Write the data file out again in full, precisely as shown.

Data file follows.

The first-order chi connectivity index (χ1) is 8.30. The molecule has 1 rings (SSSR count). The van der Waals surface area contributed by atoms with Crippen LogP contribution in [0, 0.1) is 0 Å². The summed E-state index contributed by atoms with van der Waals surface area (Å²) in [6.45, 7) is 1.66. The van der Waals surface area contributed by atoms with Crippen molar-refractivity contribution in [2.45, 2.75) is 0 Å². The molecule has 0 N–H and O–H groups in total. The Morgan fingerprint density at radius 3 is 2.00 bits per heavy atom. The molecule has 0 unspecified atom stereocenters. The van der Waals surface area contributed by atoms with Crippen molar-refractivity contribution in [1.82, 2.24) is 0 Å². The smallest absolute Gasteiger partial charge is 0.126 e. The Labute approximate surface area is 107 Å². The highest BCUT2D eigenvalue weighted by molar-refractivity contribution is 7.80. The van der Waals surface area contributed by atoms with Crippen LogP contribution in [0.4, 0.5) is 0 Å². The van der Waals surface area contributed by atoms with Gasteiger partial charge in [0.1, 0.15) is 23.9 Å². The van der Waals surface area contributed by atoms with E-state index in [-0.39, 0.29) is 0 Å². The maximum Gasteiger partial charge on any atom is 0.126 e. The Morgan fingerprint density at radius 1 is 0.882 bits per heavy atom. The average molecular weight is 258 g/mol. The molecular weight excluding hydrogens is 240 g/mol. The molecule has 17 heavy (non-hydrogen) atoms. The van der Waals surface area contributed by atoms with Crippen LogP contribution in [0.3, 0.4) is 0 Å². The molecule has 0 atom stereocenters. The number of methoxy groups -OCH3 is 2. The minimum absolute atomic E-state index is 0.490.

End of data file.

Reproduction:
The first-order chi connectivity index (χ1) is 8.30. The molecule has 1 rings (SSSR count). The van der Waals surface area contributed by atoms with Crippen LogP contribution in [0, 0.1) is 0 Å². The summed E-state index contributed by atoms with van der Waals surface area (Å²) in [6.45, 7) is 1.66. The van der Waals surface area contributed by atoms with Crippen molar-refractivity contribution in [2.45, 2.75) is 0 Å². The molecule has 0 N–H and O–H groups in total. The Morgan fingerprint density at radius 3 is 2.00 bits per heavy atom. The molecule has 0 unspecified atom stereocenters. The van der Waals surface area contributed by atoms with Crippen molar-refractivity contribution in [1.82, 2.24) is 0 Å². The smallest absolute Gasteiger partial charge is 0.126 e. The Labute approximate surface area is 107 Å². The highest BCUT2D eigenvalue weighted by molar-refractivity contribution is 7.80. The van der Waals surface area contributed by atoms with Crippen LogP contribution in [0.4, 0.5) is 0 Å². The van der Waals surface area contributed by atoms with Gasteiger partial charge in [0.1, 0.15) is 23.9 Å². The van der Waals surface area contributed by atoms with E-state index in [-0.39, 0.29) is 0 Å². The maximum Gasteiger partial charge on any atom is 0.126 e. The Morgan fingerprint density at radius 1 is 0.882 bits per heavy atom. The average molecular weight is 258 g/mol. The molecular weight excluding hydrogens is 240 g/mol. The molecule has 17 heavy (non-hydrogen) atoms. The van der Waals surface area contributed by atoms with Crippen LogP contribution in [0.3, 0.4) is 0 Å². The molecule has 0 atom stereocenters. The number of methoxy groups -OCH3 is 2. The minimum absolute atomic E-state index is 0.490.